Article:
THERE’S no question who the favourite is for the Open Championship, but there is very good reason to doubt that Jordan Spieth will be able to complete the third leg of a Majors grand slam at St Andrews this week.
Yes, Spieth is on the crest of a wave. His recovery from a bad first round at last week’s John Deere Classic to shoot rounds of 64 and 61, eventually forcing a play-off that he won for his fourth title of an extraordinary year, was nothing short of brilliant.
He’d also be a worthy winner. Having already won the Masters and US Open, the American would have been forgiven for skipping the John Deere Classic and heading straight for Scotland to begin his Open practice, but he had clearly promised that he would play in Illinois – so he did. That showed great character and illustrated what a gentleman the 21-year-old already is.
Yet it was an incredible decision in the circumstances, and I wonder whether it may prove to be his undoing this time. As well as the planet’s best golfers – minus injured world No1 Rory McIlroy – Spieth will have to overcome the side-effects of travel, changing time zones and jetlag, and, perhaps most significantly of all, a course he barely knows.
Spieth has played St Andrews just once before, and never in competition. Even for a man who has shown ability to win on links-style courses, in the US Open at Chambers Bay last month, and whose game should in theory suit the Home of Golf, it is a big disadvantage.
St Andrews is not the toughest course in the world, but it has countless subtleties that take time to learn. There’s no doubt that he can win the Open regardless, but I’d give him more of a chance were he arriving late at Royal Birkdale, Hoylake or Turnberry.
One of Spieth’s biggest challenges may come from another winner last week, and a man who has come of age this season, Rickie Fowler.
His Scottish Open chances looked to have nosedived when he bogeyed the 14th on Sunday at Gullane, but Fowler stormed back with three birdies in the last four holes to snatch a second title of 2015.
It had echoes of the American’s breakthrough victory at The Players Championship in May, when he sank four birdies and an eagle in the last six holes to force a play-off that he would go on and win.
It was breathtaking golf and evidence of what a phenomenal little player Fowler is. Wins like that stay with you your whole career; he now knows he can play the last six in six-under-par if he needs to. After near misses in all four Majors last year, he looks ready to win one.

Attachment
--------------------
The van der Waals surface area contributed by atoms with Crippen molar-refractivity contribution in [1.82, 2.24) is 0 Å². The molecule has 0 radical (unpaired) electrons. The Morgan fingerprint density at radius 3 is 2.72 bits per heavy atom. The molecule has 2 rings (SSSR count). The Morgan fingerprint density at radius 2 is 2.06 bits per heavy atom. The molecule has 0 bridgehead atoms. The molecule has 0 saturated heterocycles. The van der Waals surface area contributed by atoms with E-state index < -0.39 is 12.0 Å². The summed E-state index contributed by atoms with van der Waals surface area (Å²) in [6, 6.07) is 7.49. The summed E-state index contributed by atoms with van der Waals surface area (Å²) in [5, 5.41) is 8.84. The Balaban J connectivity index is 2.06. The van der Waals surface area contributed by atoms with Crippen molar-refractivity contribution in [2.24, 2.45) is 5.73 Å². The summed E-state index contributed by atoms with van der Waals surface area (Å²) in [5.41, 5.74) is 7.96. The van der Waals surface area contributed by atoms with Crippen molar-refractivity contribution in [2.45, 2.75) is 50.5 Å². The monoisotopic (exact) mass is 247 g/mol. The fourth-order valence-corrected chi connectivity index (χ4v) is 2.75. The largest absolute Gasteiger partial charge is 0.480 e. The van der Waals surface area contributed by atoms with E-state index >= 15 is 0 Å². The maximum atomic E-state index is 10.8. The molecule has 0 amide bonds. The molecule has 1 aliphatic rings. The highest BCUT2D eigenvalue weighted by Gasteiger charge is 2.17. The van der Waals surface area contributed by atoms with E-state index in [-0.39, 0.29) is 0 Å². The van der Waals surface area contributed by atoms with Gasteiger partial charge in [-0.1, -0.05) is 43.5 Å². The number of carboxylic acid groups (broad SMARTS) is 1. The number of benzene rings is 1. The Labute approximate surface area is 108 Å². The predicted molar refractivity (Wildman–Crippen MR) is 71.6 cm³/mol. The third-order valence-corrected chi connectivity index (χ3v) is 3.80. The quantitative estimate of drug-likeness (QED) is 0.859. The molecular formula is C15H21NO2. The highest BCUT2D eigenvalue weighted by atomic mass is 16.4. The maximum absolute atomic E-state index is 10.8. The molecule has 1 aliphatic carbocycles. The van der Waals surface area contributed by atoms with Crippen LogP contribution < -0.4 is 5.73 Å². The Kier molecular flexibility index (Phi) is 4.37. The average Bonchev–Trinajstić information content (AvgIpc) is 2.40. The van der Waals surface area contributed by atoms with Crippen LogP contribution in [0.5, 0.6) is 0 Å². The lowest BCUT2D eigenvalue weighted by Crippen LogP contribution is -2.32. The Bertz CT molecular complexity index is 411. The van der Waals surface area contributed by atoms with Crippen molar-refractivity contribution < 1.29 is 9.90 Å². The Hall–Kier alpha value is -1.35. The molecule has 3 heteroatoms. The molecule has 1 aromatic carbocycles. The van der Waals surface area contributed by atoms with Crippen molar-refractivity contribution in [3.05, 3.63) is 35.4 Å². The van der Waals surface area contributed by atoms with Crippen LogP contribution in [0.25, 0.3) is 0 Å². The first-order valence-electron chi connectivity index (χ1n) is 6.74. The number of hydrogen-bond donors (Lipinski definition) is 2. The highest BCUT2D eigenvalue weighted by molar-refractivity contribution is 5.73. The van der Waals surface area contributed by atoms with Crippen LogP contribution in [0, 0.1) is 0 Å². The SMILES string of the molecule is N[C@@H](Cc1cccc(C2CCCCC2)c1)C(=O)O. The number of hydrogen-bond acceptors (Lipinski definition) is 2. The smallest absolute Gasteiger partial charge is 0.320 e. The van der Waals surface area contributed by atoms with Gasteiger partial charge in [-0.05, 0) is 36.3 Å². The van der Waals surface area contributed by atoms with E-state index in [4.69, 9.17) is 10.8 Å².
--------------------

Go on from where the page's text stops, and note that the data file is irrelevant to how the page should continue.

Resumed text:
Fellow United States Ryder Cup stars Dustin Johnson and Bubba Watson are both very long hitters and, as such, look well suited to St Andrews. Johnson is a great player, as his second shot to the 18th at Chambers Bay showed, and Bubba likes to shape the ball, which also helps here.
In McIlroy’s absence there are few obvious contenders for a home win at the only European Major. World No7 Henrik Stenson has a fantastic game and has shown some signs of form this season, so is probably the most likely candidate.
But perhaps it is time for a younger, less heralded name to announce themselves on the big stage. This is an opportunity for Englishmen such as James Morrison, Tyrrell Hatton and Tommy Fleetwood, or Ireland’s Shane Lowry.
Sam Torrance OBE is a multiple Ryder Cup-winning golfer and media commentator. Follow him on Twitter@torrancesam
WHAT THE OPEN MEANS TO ME
“The Open is the championship that started it all. And there can only be one first. No doubt about it, for a British golfer it’s the greatest of them all. On a personal level I feel much pride in having won it.”
WHY THE OPEN IS SO SPECIAL
DAVID CANNON, R&A CHIEF PHOTOGRAPHER
“It is the Major 95 per cent of players dream about winning. It is the oldest championship in golf and carries all that history and is played on the finest links courses. The walk up to the 72nd hole has to be the finest walk in golf. Every time I am on the final hole I have goosebumps. You can always feel the electricity in the air in those final moments.”